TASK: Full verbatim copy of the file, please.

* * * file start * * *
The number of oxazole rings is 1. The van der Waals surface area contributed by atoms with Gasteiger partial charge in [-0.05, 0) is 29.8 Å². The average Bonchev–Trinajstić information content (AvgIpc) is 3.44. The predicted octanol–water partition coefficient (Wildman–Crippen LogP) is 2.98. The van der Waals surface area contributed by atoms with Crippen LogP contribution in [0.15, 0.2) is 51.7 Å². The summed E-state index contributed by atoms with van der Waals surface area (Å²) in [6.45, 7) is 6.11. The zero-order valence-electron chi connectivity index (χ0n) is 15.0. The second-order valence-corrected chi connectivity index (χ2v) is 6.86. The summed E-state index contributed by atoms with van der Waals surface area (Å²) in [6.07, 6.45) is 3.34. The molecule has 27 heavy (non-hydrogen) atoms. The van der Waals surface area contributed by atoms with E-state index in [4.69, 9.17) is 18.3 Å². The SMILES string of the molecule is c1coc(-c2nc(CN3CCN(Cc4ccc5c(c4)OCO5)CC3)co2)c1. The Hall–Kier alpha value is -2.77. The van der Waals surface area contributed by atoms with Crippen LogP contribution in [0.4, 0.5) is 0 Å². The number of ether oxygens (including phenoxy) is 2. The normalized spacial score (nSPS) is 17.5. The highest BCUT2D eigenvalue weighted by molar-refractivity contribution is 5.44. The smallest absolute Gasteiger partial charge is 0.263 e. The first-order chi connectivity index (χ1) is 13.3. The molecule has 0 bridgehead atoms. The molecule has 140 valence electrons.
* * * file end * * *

The number of oxazole rings is 1. The van der Waals surface area contributed by atoms with Gasteiger partial charge in [-0.05, 0) is 29.8 Å². The average Bonchev–Trinajstić information content (AvgIpc) is 3.44. The predicted octanol–water partition coefficient (Wildman–Crippen LogP) is 2.98. The van der Waals surface area contributed by atoms with Crippen LogP contribution in [0.15, 0.2) is 51.7 Å². The summed E-state index contributed by atoms with van der Waals surface area (Å²) in [6.45, 7) is 6.11. The zero-order valence-electron chi connectivity index (χ0n) is 15.0. The second-order valence-corrected chi connectivity index (χ2v) is 6.86. The summed E-state index contributed by atoms with van der Waals surface area (Å²) in [6.07, 6.45) is 3.34. The molecule has 27 heavy (non-hydrogen) atoms. The van der Waals surface area contributed by atoms with E-state index in [4.69, 9.17) is 18.3 Å². The SMILES string of the molecule is c1coc(-c2nc(CN3CCN(Cc4ccc5c(c4)OCO5)CC3)co2)c1. The Hall–Kier alpha value is -2.77. The van der Waals surface area contributed by atoms with Crippen LogP contribution in [0.4, 0.5) is 0 Å². The number of ether oxygens (including phenoxy) is 2. The normalized spacial score (nSPS) is 17.5. The highest BCUT2D eigenvalue weighted by molar-refractivity contribution is 5.44. The smallest absolute Gasteiger partial charge is 0.263 e. The first-order chi connectivity index (χ1) is 13.3. The molecule has 0 bridgehead atoms. The molecule has 140 valence electrons.